How Experts Can Help a General Audience Understand Their Ideas
When you’re presenting to people in your field, it’s OK to use specialized terms and acronyms, because they’ll be comprehended quickly. But for everyone else, you need to take a different approach. Communication methods that would impress your peers may ostracize a broader audience — and reduce the chances your ideas will be adopted.
By following these three rules, you can translate what you know into words and concepts that will feel meaningful—and applicable—to a lay audience.
1. Use metaphors to make jargon accessible. Remember what it was like before you became an expert — before all those buzzwords and acronyms crept into your discourse? Metaphorical language, a simple poetic device, can help you match that level of understanding.
Consider how Jeff Hudson, the CEO of Venafi, described internet security when addressing executives in Global 5000 businesses: He likened cryptographic keys and digital certificates — which identify web servers, software, devices, apps, and critical infrastructure — to the tags attached to every cell in the human body. “Keys and certificates are blindly trusted,” he pointed out. “Cybercriminals use them to hide in encrypted traffic.” Hudson said that Venafi solved that problem by functioning like our immune system, which relies on our cells’ tags “to identify what is self and what isn’t — what to trust and what to destroy.”
2. Minimize the content on your slides. Each field has a unique way of communicating visually. You may be able to flash a dense data slide in a meeting with company or industry insiders without confusing anyone. But a broader audience will want to see the high-level findings — not the data itself.
A skin care company my firm has worked with created the charts below to show how one of its products changes the appearance of skin over time. That worked fine for internal audiences. When reaching out to young Instagrammers and bloggers, however, a marketing manager simplified the data into memorable results. That made the message more easily understood at a glance.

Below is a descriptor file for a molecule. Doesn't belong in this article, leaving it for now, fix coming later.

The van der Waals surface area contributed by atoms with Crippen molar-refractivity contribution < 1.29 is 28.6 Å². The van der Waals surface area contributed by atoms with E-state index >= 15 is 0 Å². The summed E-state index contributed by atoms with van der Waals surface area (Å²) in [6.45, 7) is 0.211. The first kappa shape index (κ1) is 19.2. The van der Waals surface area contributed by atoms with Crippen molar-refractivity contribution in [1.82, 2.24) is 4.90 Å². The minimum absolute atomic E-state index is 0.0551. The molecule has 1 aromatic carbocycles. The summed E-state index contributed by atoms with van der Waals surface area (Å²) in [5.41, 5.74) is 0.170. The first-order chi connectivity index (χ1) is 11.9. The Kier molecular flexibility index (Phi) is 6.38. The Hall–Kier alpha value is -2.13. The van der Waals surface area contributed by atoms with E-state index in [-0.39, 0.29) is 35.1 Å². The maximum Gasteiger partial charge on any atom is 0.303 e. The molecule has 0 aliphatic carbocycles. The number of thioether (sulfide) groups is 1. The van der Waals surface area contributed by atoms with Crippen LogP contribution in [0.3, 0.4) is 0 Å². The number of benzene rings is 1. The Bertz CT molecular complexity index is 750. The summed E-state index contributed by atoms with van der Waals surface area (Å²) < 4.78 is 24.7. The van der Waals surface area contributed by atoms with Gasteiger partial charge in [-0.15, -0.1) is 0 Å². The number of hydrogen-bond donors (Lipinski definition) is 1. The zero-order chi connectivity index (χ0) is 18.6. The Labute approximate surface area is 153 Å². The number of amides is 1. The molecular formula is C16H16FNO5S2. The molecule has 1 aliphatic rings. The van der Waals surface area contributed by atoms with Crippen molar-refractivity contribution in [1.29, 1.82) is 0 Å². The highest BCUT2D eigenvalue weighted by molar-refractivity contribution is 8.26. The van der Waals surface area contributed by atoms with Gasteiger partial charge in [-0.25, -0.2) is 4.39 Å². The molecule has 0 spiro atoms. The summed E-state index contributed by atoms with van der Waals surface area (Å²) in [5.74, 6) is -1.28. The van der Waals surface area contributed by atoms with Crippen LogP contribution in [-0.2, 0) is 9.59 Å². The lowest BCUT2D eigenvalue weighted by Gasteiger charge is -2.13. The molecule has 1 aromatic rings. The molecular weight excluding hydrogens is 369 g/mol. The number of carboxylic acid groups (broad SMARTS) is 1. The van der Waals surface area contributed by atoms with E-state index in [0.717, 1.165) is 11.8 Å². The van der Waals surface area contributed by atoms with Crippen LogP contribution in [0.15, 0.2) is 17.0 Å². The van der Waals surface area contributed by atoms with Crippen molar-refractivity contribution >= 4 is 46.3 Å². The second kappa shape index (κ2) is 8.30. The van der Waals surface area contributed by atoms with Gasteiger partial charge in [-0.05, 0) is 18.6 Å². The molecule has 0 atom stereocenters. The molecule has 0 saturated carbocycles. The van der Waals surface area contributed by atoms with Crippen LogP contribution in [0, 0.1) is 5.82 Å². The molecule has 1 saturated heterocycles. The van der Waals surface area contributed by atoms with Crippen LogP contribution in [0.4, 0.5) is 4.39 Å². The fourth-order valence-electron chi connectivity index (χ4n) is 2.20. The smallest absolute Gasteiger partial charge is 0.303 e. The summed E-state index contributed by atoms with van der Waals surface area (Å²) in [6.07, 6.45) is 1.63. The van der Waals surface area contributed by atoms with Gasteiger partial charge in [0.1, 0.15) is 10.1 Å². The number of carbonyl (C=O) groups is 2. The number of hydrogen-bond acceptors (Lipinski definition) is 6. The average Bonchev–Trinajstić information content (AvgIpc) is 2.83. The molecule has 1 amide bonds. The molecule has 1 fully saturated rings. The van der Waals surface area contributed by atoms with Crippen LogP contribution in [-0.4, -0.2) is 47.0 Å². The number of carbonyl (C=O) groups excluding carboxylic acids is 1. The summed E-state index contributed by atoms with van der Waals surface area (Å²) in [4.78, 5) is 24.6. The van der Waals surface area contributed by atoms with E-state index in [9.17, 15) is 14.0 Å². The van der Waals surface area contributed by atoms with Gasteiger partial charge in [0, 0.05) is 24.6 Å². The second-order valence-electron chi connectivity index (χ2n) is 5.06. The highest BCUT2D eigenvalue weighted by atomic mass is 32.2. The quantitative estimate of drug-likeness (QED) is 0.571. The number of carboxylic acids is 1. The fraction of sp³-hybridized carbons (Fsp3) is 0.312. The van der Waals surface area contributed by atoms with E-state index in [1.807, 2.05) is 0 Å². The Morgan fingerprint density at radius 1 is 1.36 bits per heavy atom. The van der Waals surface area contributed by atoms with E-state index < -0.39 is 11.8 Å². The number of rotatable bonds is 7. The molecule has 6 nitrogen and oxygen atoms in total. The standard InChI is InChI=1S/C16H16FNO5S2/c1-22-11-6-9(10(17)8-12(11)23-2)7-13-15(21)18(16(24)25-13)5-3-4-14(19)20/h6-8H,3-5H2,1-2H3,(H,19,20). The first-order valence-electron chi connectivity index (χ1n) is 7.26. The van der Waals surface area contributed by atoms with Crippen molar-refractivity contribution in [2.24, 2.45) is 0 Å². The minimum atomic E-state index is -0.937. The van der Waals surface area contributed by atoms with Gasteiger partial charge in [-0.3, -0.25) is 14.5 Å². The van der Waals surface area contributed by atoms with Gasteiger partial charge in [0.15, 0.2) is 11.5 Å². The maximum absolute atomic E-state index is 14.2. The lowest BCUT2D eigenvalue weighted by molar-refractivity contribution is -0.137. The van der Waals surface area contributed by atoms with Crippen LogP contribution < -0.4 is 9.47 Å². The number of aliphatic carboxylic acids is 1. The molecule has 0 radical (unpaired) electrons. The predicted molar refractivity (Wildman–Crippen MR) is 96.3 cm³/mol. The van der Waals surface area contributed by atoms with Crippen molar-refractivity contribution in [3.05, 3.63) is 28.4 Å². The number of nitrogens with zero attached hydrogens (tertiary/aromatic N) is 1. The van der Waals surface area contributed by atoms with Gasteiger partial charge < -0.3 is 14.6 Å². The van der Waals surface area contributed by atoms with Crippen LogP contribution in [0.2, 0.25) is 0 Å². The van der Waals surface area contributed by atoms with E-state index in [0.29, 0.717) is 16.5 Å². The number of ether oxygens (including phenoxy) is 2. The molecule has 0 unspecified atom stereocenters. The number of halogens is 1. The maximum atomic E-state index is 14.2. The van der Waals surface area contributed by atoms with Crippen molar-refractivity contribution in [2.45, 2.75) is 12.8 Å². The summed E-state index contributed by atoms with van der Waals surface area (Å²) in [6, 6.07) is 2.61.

3. Communicate less material. Eliminate all but the most essential pieces of your talk, and then unpack concepts that are foreign to your audience. Allow yourself to take a bit more time per point than you would with your peers. Yes, cutting material and giving your points more breathing room may make you feel uncomfortable, because you’re losing nuance. But if you just do the same old talk you always do, it won’t benefit your audience or your message. The value of an idea is judged not just by its content but also by how well it’s understood. So it’s critical to remove barriers to understanding — even if those barriers are details your peers would appreciate.
Once you dive in, you may find that making your talk simpler is actually pretty difficult. Matching your communication to your audience takes time and requires an imaginative leap. You have to try to forget what you know — but not to the point of talking down to your audience. You’re addressing nonexperts, but always assume that they’re intelligent.
One way to shift your mindset is to change your environment. Instead of writing your talk from your lab or office, try moving to a new location, like a café, a park, or the public library. That removes the temptation to approach your presentation the way you approach other things at work. Sometimes changing just one small habit in your creative process can yield something fresh for an entirely new crowd.
Audience, Communication, Influencing, Presenting
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